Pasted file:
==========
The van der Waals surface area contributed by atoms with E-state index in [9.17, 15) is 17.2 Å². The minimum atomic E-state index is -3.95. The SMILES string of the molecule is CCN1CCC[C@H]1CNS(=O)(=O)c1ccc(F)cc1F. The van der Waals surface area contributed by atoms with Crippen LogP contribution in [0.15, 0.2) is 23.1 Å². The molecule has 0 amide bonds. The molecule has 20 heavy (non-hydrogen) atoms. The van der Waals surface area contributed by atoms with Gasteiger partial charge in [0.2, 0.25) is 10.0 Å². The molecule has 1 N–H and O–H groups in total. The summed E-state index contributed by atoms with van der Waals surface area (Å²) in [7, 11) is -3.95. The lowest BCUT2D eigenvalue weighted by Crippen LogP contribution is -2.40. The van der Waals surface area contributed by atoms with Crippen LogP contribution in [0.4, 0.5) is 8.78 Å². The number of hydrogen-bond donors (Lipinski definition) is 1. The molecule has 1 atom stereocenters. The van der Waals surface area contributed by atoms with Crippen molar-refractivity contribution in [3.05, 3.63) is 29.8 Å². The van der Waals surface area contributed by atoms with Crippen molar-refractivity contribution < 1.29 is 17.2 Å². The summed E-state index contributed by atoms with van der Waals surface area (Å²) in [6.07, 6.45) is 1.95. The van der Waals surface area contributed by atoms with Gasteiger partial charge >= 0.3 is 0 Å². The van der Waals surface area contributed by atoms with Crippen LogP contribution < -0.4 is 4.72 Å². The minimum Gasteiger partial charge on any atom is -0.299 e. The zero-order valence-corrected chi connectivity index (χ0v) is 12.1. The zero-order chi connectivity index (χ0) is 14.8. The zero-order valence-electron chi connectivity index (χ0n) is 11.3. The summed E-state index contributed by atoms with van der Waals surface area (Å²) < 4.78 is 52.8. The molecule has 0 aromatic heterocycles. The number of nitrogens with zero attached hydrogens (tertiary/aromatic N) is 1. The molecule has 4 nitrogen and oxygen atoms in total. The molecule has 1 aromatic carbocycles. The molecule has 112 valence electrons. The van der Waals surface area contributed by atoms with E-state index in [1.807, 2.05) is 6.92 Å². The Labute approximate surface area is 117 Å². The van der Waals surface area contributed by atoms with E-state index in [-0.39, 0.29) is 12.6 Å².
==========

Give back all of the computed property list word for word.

The van der Waals surface area contributed by atoms with E-state index in [9.17, 15) is 17.2 Å². The minimum atomic E-state index is -3.95. The SMILES string of the molecule is CCN1CCC[C@H]1CNS(=O)(=O)c1ccc(F)cc1F. The van der Waals surface area contributed by atoms with Crippen LogP contribution in [0.15, 0.2) is 23.1 Å². The molecule has 0 amide bonds. The molecule has 20 heavy (non-hydrogen) atoms. The van der Waals surface area contributed by atoms with Gasteiger partial charge in [0.2, 0.25) is 10.0 Å². The molecule has 1 N–H and O–H groups in total. The summed E-state index contributed by atoms with van der Waals surface area (Å²) in [7, 11) is -3.95. The lowest BCUT2D eigenvalue weighted by Crippen LogP contribution is -2.40. The van der Waals surface area contributed by atoms with Crippen LogP contribution in [0.4, 0.5) is 8.78 Å². The number of hydrogen-bond donors (Lipinski definition) is 1. The molecule has 1 atom stereocenters. The van der Waals surface area contributed by atoms with Crippen molar-refractivity contribution in [3.05, 3.63) is 29.8 Å². The van der Waals surface area contributed by atoms with Crippen molar-refractivity contribution < 1.29 is 17.2 Å². The summed E-state index contributed by atoms with van der Waals surface area (Å²) in [6.07, 6.45) is 1.95. The van der Waals surface area contributed by atoms with Gasteiger partial charge >= 0.3 is 0 Å². The van der Waals surface area contributed by atoms with Crippen LogP contribution < -0.4 is 4.72 Å². The minimum Gasteiger partial charge on any atom is -0.299 e. The zero-order valence-corrected chi connectivity index (χ0v) is 12.1. The zero-order chi connectivity index (χ0) is 14.8. The zero-order valence-electron chi connectivity index (χ0n) is 11.3. The summed E-state index contributed by atoms with van der Waals surface area (Å²) < 4.78 is 52.8. The molecule has 0 aromatic heterocycles. The number of nitrogens with zero attached hydrogens (tertiary/aromatic N) is 1. The molecule has 4 nitrogen and oxygen atoms in total. The molecule has 1 aromatic carbocycles. The molecule has 112 valence electrons. The van der Waals surface area contributed by atoms with E-state index in [1.807, 2.05) is 6.92 Å². The Labute approximate surface area is 117 Å². The van der Waals surface area contributed by atoms with E-state index in [-0.39, 0.29) is 12.6 Å².